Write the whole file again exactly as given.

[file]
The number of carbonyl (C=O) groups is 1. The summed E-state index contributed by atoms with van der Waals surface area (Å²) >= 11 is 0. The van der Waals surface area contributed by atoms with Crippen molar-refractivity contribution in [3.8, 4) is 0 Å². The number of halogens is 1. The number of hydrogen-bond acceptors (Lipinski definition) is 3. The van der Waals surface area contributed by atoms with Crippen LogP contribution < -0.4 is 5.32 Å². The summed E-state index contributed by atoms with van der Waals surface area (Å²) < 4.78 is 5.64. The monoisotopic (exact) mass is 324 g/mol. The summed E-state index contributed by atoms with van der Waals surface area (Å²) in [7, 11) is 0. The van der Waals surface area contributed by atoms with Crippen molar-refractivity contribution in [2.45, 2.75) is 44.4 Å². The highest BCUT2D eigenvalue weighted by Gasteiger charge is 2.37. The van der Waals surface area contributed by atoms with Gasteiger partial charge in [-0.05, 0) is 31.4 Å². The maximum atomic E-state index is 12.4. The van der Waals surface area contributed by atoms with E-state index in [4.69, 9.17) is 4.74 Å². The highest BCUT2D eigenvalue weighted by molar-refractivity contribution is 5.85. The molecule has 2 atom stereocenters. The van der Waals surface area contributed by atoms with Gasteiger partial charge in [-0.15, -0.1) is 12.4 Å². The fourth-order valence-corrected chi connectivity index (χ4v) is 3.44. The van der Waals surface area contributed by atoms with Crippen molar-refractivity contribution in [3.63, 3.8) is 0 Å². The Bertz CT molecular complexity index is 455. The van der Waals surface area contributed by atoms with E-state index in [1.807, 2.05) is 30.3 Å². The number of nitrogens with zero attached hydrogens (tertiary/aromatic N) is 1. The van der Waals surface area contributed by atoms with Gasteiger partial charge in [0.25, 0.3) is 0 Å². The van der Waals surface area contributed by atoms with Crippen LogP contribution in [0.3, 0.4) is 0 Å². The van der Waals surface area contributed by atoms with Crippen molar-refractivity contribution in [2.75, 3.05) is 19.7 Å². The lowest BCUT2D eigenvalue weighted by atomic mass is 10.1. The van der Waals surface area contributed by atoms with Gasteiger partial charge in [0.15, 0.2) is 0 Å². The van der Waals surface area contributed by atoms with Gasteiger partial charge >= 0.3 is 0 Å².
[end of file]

The number of carbonyl (C=O) groups is 1. The summed E-state index contributed by atoms with van der Waals surface area (Å²) >= 11 is 0. The van der Waals surface area contributed by atoms with Crippen molar-refractivity contribution in [3.8, 4) is 0 Å². The number of halogens is 1. The number of hydrogen-bond acceptors (Lipinski definition) is 3. The van der Waals surface area contributed by atoms with Crippen LogP contribution < -0.4 is 5.32 Å². The summed E-state index contributed by atoms with van der Waals surface area (Å²) < 4.78 is 5.64. The monoisotopic (exact) mass is 324 g/mol. The summed E-state index contributed by atoms with van der Waals surface area (Å²) in [7, 11) is 0. The van der Waals surface area contributed by atoms with Crippen molar-refractivity contribution in [2.45, 2.75) is 44.4 Å². The highest BCUT2D eigenvalue weighted by Gasteiger charge is 2.37. The van der Waals surface area contributed by atoms with Gasteiger partial charge in [-0.05, 0) is 31.4 Å². The maximum atomic E-state index is 12.4. The van der Waals surface area contributed by atoms with E-state index in [4.69, 9.17) is 4.74 Å². The highest BCUT2D eigenvalue weighted by molar-refractivity contribution is 5.85. The molecule has 2 atom stereocenters. The van der Waals surface area contributed by atoms with Gasteiger partial charge in [-0.15, -0.1) is 12.4 Å². The fourth-order valence-corrected chi connectivity index (χ4v) is 3.44. The van der Waals surface area contributed by atoms with Crippen molar-refractivity contribution in [3.63, 3.8) is 0 Å². The Bertz CT molecular complexity index is 455. The van der Waals surface area contributed by atoms with E-state index in [1.807, 2.05) is 30.3 Å². The number of nitrogens with zero attached hydrogens (tertiary/aromatic N) is 1. The van der Waals surface area contributed by atoms with Gasteiger partial charge in [0.25, 0.3) is 0 Å². The van der Waals surface area contributed by atoms with Crippen LogP contribution in [0.3, 0.4) is 0 Å². The van der Waals surface area contributed by atoms with Crippen molar-refractivity contribution in [2.75, 3.05) is 19.7 Å². The lowest BCUT2D eigenvalue weighted by atomic mass is 10.1. The van der Waals surface area contributed by atoms with Gasteiger partial charge in [0.15, 0.2) is 0 Å². The van der Waals surface area contributed by atoms with Gasteiger partial charge >= 0.3 is 0 Å².